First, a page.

Delete the content automatically or trigger a disposition review at the end of the retention period.
Step 2: Choose an event type for that label
In the label settings, after you choose the option to base the label on an event, you'll see the option to Choose an event type. An event type is simply a general description of an event that you want to associate a label with.
For example, if you create an event type named Product Lifetime, you'll create event-based retention labels with names that describe what types of content you want the labels to be applied to, such as "Product development files" or "Product business decision records".
Select one of the built-in event types, or create your own and then select it.
After you choose an event type and save the retention label, the event type cannot be changed.
Step 3: Publish or auto-apply the event-based retention labels
Just like any retention label, you need to publish or auto-apply an event-based label, so it can be applied to documents or emails.
If you select an event-based retention label from Records Management > File plan tab or Data governance > Labels tab, the Auto-apply a label button is not available.
Instead of this button, use the Auto-apply a label option above the list of labels or policies from one of the following locations:
- Records management > Label policies tab
- Data governance > Labels tab or Label policies tab
Step 4: Enter an asset ID
After an event-based label is applied to content, you can enter an asset ID for each item. For example, your organization might use:
Product codes that you can use to retain content for only a specific product.
Project codes that you can use to retain content for only a specific project.
Employee IDs that you can use to retain content for only a specific person.
Asset ID is simply another document property that's available in SharePoint and OneDrive. Your organization might already use other document properties and IDs to classify content. If so, you can also use those properties and values when you create an event - see step 6 that follows. The important point is that you must use some property:value combination in the document properties to associate that item with an event type.
Step 5: Create an event
When a particular instance of that event type occurs, such as a product reaches its end of life, go to the Records management > Events page in the Microsoft 365 compliance center and create an event. You trigger an event by creating it.
Step 6: Choose the same event type used by the label in step 2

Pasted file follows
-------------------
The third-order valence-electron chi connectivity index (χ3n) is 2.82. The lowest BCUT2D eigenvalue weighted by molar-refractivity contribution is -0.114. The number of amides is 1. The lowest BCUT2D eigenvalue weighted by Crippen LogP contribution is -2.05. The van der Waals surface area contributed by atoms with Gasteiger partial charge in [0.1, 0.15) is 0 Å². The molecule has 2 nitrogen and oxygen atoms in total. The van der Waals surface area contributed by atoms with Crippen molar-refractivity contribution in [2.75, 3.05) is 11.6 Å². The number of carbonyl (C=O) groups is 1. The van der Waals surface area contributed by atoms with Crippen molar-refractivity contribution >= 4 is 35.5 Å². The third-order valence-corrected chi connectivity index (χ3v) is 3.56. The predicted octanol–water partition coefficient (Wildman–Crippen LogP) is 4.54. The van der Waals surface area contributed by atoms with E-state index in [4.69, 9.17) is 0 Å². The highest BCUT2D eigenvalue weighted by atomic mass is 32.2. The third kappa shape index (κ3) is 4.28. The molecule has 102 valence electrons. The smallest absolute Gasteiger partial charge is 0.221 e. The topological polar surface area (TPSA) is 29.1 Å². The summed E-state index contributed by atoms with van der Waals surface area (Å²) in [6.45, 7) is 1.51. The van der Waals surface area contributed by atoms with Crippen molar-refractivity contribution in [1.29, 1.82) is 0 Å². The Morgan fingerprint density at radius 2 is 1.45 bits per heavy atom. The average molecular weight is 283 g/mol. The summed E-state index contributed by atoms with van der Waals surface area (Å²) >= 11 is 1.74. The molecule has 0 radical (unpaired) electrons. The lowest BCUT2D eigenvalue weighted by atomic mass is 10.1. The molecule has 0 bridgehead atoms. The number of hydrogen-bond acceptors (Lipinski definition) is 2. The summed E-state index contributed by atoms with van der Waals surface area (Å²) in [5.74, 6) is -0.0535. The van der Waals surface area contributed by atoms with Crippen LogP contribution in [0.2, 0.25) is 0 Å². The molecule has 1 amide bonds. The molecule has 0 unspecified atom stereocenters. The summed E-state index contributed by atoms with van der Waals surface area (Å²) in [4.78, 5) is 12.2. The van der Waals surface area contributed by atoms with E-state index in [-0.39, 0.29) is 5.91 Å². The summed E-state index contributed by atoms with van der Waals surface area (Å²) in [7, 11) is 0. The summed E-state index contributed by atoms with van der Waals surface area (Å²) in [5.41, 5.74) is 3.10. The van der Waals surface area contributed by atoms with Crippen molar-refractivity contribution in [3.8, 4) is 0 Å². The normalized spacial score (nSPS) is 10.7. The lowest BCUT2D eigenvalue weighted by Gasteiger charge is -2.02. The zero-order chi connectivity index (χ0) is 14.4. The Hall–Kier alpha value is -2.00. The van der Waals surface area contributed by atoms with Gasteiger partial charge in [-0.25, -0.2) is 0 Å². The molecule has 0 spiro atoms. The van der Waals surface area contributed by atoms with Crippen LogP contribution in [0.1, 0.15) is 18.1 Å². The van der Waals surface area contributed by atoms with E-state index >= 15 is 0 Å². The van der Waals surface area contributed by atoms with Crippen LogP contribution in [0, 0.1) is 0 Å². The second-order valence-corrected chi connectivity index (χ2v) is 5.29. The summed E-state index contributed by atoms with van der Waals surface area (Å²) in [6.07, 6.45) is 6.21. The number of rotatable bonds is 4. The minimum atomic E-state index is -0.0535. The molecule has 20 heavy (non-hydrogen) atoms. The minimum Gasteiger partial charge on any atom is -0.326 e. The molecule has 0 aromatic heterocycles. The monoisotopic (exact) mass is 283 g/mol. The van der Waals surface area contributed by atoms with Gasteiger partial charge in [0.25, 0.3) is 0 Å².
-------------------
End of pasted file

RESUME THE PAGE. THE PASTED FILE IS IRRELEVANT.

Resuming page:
When you create the event, choose the same event type used by the retention label in step 2 - for example, Product Lifetime. Only content with retention labels applied to it of that event type will have its retention period triggered.
Step 7: Enter keywords or an asset ID
Now you narrow the scope of the content by specifying asset IDs for SharePoint and OneDrive content, or keywords for Exchange content. For asset IDs, retention will be enforced only on content with the specified property:value pair. If an asset ID is not entered, all content with labels of that event type get the same retention date applied to them.
For example: If you're using the Asset ID property, enter
ComplianceAssetID:<value> in the box for asset IDs shown below.
Your organization might have applied other properties and IDs to the documents related to this event type. For example, if you need to detect a specific product's records, the ID might be a combination of your custom property ProductID and the value "XYZ". In this case, you'd enter
ProductID:XYZ in the box for asset IDs shown in the following picture.
For Exchange items, use keywords. You can use a query by using search operators such as AND, OR, and NOT. For more information, see Keyword queries and search conditions for Content Search.
Finally, choose the date when the event occurred; this date is used as the start of the retention period. After you create an event, that event date is synchronized to all the content with a retention label of that event type, asset ID, and keywords. As with any retention label, this synchronization can take up to seven days.
After creating an event, the retention settings take effect for the content that's already labeled and indexed. If the retention label is added to new content after the event is created, you must create a new event with the same details.
Deleting an event doesn't cancel the retention settings that are now in effect for the content that's already labeled. To do that, create a new event with the same details, but leave the date blank.
Use Content Search to find all content with a specific label or asset ID
After retention labels are assigned to content, you can use content search to find all content that's classified with a specific retention label or that contains a specific asset ID:
To find all content with a specific retention label, choose the Compliance label condition, and then enter the complete label name or part of the label name and use a wildcard.
To find all content with a specific asset ID, enter the ComplianceAssetID property and a value, using the format
For more information, see Keyword queries and search conditions for Content Search.
To get access to the Events page, reviewers must be members of a role group with the Disposition Management role and the View-Only Audit Logs role. We recommend creating a new role group called Disposition Reviewers, adding these two roles to that role group, and then adding members to the role group.
For more information, see Give users access to the Office 365 Security & Compliance Center.
Automate events by using PowerShell
The Microsoft 365 compliance center lets you create events manually and doesn't support automatically triggering an event when it occurs. However, you can use a Rest API to trigger events automatically. For more information, see Automate event-based retention.
You can also use a PowerShell script to automate event-based retention from your business applications. The PowerShell cmdlets available for event-based retention: